Bond Named Evan Pugh Professor
American Society for Biochemistry and Molecular Biology Past-President Judith S. Bond, distinguished professor and chair of biochemistry and molecular biology at the Pennsylvania State University College of Medicine, has been named Evan Pugh Professor. She and two other Penn State faculty members, Donald C. Hambrick and Thomas Mallouk, join a list of 59 others given the title since its inception in 1960.
According to Penn State, the Evan Pugh professorships, named for the university’s first president, are awarded to faculty members who are “nationally or internationally acknowledged leaders in their fields of research or creative activity; have demonstrated significant leadership in raising the standards of the university with respect to teaching, research or creativity and service and demonstrate excellent teaching skills with undergraduate and graduate students who subsequently have achieved distinction in their field.” The professorships are the highest honor the university bestows on its faculty.
Bond’s research focuses on the structure, function and regulation of proteolytic enzymes called meprins. Her work on wasting diabetic mice led to the discovery of meprins, a subunit of which recently has been identified as a susceptibility factor for inflammatory bowel disease.
Bond was president of ASBMB from 2004 to 2006 and is currently an associate editor of the Journal of Biological Chemistry.
Fedoroff Becomes AAAS President-Elect
Nina V. Fedoroff, science and technology adviser to the U.S. Secretary of State and the U.S. Agency for International Development has been elected to serve as the American Association for the Advancement of Science president in 2011.
Fedoroff, a geneticist and molecular biologist, is a pioneering researcher in the fields of plant genetics, plant responses to environmental stress and genetically modified crops. She has done fundamental research on the molecular biology of plant genes and transposons, as well on the mechanisms plants use to adapt to stressful environments. She published a book in 2004, titled “Mendel in the Kitchen: A Scientist’s View of Genetically Modified Foods,” which examines the scientific and societal issues surrounding the introduction of genetically modified crops.
Fedoroff is an Evan Pugh professor at The Pennsylvania State University, and, in 2003, she became a member of the external faculty of the Santa Fe Institute. She also was a speaker at the ASBMB annual meeting public affairs symposium in Anaheim this past April.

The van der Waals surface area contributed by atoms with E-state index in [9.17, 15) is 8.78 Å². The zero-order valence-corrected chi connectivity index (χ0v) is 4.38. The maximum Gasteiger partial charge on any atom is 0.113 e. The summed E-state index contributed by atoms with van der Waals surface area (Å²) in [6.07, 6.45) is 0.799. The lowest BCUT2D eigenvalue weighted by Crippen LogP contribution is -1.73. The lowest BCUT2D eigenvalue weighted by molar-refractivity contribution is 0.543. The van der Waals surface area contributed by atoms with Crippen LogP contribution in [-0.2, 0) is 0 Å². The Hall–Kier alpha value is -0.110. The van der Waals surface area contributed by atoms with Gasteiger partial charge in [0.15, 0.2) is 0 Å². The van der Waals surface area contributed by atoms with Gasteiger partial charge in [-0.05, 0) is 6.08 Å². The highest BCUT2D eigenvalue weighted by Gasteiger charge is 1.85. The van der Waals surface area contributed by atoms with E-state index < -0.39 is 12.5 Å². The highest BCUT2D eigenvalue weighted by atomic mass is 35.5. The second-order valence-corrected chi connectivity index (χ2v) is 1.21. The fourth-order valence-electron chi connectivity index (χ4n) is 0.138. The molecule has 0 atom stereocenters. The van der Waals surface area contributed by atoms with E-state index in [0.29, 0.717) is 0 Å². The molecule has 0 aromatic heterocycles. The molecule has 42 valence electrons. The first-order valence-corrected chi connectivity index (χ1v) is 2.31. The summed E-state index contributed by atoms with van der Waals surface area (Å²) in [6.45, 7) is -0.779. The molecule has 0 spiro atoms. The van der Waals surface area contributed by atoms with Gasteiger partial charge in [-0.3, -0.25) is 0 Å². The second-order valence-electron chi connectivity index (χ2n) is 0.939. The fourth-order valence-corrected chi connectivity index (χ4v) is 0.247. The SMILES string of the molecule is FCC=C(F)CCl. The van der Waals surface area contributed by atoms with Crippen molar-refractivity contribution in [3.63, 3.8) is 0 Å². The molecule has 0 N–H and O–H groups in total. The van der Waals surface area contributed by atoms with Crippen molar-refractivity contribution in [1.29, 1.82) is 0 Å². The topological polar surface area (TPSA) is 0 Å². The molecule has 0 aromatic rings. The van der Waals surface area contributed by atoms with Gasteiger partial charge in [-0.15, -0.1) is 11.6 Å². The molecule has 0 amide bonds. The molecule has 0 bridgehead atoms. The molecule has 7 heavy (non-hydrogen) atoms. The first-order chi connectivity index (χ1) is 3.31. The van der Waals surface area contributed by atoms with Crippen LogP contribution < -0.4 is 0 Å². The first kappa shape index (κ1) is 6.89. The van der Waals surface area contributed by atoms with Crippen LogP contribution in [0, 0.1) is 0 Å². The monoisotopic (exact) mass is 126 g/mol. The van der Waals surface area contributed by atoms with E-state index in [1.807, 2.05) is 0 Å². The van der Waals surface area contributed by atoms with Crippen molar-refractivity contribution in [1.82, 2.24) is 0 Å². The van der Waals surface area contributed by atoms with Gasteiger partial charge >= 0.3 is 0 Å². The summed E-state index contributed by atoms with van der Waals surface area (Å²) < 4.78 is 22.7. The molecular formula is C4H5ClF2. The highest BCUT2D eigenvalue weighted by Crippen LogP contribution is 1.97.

Farrell Honored with Dairy Science Award
Harold Farrell of the U.S. Department of Agriculture’s Eastern Regional Research Center has been honored with the California Dairy Research Foundation’s William C. Haines Dairy Science Award, in recognition of his contribution to the field of dairy science. Farrell, who works as an emeritus research chemist at the Dairy Processing and Products Research Unit at the USDA, received the award at the 12th Cal Poly Dairy Ingredients Symposium in March, where he also gave a presentation on the molecular basis for the structure-function relationships of casein.
Farrell said, “The majority of my scientific career has been spent in fundamental research on milk protein structure-function relationships. In this area, it sometimes is hard to see or predict a clear end point, but a new insight in itself always is exciting. Receiving the Haines Award, which covers a 20-year period, has made me feel as though it has been worth the effort. In essence, this award is a validation of the scientific process and is appreciated greatly.”
Farrell’s research focus has included a variety of programs related to the chemistry of the milk system and the biochemistry of the mammary gland.
Gerlt Receives Arthur C. Cope Scholar Award
John Gerlt, the Gutgsell Endowed professor of biochemistry at the University of Illinois at Urbana-Champaign School of Molecular and Cellular Biology, has been selected by the American Chemical Society as one of 10 national candidates to receive an Arthur C. Cope Scholar Award.
Gerlt received the award for his research leading to a deeper understanding of how enzymes accelerate a wide range of reactions and develop different mechanisms. His work has included pioneering studies of how enzymes, such as mandelate racemase, abstract protons from extremely weak acids to generate carbanion intermediates. Gerlt and co-workers also suggested that electrophilic catalysis and strong hydrogen bonding were key factors in making such difficult reactions proceed at reasonable rates. These studies have led to a better appreciation for the sophisticated tools enzymes can use to accelerate reactions.
Currently, Gerlt is studying two groups of enzymes that are derived from common ancestors, both of which share the ubiquitous (β/α)8-barrel fold: the members of the enolase superfamily and the members of the orotidine 5’-monophosphate decarboxylase suprafamily.
Photo credit to L. Brian Stauffer, University of Illinois, Urbana-Champaign.
Gierasch Garners Dorothy Crowfoot Hodgkin Award
Lila M. Gierasch, professor of biochemistry and molecular biology at the University of Massachusetts, Amherst, will receive the Protein Society’s 2010 Dorothy Crowfoot Hodgkin Award at the society’s annual symposium in August.